AN oft-heard term in the shakedown that characterizes the workers' comp system is “dueling doctors.” What's shaking now at the University of Oklahoma is more along the fault lines of “dueling seismographers.”
A noisy debate over whether oil and gas exploration causes earthquakes is getting louder. An OU scientist came to the conclusion that a record-setting central Oklahoma quake in 2011 had “a strong correlation” to activity involving wastewater wells in Lincoln County. But the Oklahoma Geological Survey, which is based at OU, has said the 5.7 temblor was a “naturally occurring event.”
Oklahomans still talk about where they were on Nov. 6, 2011, the day the Big One took place. Unlike most seismic events around here, this one did considerable damage and stirred fears that an even bigger quake was just around the corner. Hasn't happened. Yet. But any scientific conclusion that the 2011 quake is related to human activity gives people reason to question whether increasing that activity will also up the frequency and strength of local earthquakes.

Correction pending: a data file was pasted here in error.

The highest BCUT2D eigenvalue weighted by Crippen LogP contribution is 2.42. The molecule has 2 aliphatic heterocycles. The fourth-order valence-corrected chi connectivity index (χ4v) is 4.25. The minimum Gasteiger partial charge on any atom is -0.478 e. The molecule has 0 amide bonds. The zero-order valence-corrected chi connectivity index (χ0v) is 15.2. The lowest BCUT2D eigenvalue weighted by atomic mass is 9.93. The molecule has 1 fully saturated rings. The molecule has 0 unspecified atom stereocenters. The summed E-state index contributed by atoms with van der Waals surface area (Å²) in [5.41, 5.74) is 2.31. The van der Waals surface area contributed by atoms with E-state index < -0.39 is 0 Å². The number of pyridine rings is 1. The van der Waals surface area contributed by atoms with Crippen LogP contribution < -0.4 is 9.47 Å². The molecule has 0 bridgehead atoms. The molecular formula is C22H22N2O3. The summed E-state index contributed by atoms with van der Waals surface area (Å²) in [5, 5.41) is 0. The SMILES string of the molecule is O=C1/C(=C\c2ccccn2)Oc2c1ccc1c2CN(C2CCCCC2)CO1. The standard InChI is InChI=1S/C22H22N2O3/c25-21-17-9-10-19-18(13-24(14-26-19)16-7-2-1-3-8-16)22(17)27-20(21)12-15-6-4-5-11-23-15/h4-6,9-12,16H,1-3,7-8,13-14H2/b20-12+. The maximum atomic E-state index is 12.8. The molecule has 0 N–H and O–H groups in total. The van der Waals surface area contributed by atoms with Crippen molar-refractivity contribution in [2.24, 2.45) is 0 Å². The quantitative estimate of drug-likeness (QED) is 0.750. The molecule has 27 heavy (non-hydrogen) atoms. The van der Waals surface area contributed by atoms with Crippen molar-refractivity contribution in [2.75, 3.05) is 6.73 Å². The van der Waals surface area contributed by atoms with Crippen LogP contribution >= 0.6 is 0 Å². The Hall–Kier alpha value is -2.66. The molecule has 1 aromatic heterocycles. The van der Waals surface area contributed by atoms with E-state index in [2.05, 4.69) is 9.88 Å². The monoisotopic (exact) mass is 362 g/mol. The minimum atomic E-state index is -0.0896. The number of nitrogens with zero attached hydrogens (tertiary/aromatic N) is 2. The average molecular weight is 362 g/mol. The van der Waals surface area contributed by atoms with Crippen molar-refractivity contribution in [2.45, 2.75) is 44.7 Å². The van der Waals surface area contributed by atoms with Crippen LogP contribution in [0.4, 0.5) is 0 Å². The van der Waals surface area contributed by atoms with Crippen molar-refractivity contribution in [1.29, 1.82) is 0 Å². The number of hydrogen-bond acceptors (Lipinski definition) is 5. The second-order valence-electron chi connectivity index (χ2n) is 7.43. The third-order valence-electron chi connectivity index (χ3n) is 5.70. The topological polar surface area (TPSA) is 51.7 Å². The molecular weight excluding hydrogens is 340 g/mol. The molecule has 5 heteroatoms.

The dueling doctors scenario refers to physicians rating the severity of workers injured on the job. Those hired by law firms representing the workers tend to come to one conclusion and those hired by employers or insurance providers come to another. This is why we say medical arts instead of medical sciences.
OU seismologist Katie Keranen co-authored a report published in an academic journal that explores the suspected correlation between oil and gas activity and earthquakes. Those who oppose fossil fuels in general and certain drilling practices (hydraulic fracturing, for example) in particular will trumpet this report. Those who celebrate one of the state's heritage industries and who support fracking will continue doubting that people can cause earthquakes.
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